June 21, 2024
Payers | Tea Leaves
  • Republicans on the House Energy and Commerce Committee sharply criticized the Center for Medicare and Medicaid Innovation (CMMI) during a recent hearing on value-based care, accusing it of failing to achieve cost savings since its inception in 2010. They proposed measures such as cutting funding or even shutting down CMMI due to its reported $5.4 billion net increase in federal spending over its first decade, despite expectations it would save $80 billion. Elizabeth Fowler, deputy administrator of CMMI, defended the center’s initiatives, emphasizing their role in advancing health care transformation and quality improvement, even as they work through challenges in generating financial savings. Democrats highlighted successes like the reduction in Medicare costs and hospitalizations under certain CMMI models, contrasting sharply with Republican skepticism over its financial efficacy and operational approach. (Article here)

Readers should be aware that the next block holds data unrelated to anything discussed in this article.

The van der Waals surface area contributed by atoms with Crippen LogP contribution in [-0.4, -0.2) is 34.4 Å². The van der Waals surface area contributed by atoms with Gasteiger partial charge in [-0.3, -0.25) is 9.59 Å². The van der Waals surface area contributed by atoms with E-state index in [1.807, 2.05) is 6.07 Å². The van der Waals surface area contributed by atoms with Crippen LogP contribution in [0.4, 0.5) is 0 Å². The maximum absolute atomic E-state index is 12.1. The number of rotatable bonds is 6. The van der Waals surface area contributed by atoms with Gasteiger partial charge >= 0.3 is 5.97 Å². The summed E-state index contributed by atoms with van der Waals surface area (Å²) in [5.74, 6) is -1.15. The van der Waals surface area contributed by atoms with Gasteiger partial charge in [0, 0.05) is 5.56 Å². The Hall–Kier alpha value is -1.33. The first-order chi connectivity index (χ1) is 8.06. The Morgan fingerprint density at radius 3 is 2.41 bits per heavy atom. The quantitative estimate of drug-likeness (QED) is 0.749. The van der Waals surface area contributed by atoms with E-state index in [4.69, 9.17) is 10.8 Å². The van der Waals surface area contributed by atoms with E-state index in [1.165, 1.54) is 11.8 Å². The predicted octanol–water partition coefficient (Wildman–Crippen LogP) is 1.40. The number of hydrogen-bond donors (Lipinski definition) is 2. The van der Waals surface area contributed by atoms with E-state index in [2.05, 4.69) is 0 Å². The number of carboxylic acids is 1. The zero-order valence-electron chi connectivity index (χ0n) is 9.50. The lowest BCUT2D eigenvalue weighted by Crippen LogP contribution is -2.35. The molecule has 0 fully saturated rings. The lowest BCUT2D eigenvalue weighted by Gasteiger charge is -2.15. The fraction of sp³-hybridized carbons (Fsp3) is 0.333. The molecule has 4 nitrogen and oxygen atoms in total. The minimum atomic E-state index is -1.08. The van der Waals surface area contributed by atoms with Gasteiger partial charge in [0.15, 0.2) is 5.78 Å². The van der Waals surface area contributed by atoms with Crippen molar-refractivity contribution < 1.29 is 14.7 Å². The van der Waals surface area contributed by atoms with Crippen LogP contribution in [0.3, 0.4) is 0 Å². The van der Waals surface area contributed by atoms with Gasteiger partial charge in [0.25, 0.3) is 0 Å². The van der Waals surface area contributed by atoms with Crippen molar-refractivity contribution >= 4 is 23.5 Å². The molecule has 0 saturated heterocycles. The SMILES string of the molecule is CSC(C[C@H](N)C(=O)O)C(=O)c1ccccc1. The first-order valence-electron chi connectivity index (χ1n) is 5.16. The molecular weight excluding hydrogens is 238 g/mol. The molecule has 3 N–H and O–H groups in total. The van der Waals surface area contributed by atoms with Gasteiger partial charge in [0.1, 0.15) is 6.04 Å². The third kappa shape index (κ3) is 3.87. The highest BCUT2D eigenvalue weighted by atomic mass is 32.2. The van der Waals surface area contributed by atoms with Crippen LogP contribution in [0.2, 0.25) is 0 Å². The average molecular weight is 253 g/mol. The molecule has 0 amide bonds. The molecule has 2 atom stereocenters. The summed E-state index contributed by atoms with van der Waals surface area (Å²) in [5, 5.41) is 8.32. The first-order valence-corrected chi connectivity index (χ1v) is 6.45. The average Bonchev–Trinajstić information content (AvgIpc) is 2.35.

• A recent Congressional Budget Office report highlights the potential cost savings of expanding hepatitis C treatments among Medicaid enrollees. Doubling the treatment rate from 5 percent to 10 percent over five years could save approximately $7 billion in health care costs over a decade. Hepatitis C infections are a significant burden, with untreated complications proving far more expensive than early antiviral treatments. The report underscores the financial benefits of proactive treatment strategies, despite the increased costs associated with testing and treatment expansion. The findings suggest that investing in broader treatment coverage could yield substantial savings while improving health outcomes and reducing long-term health care expenditures across various safety net programs. (Article here)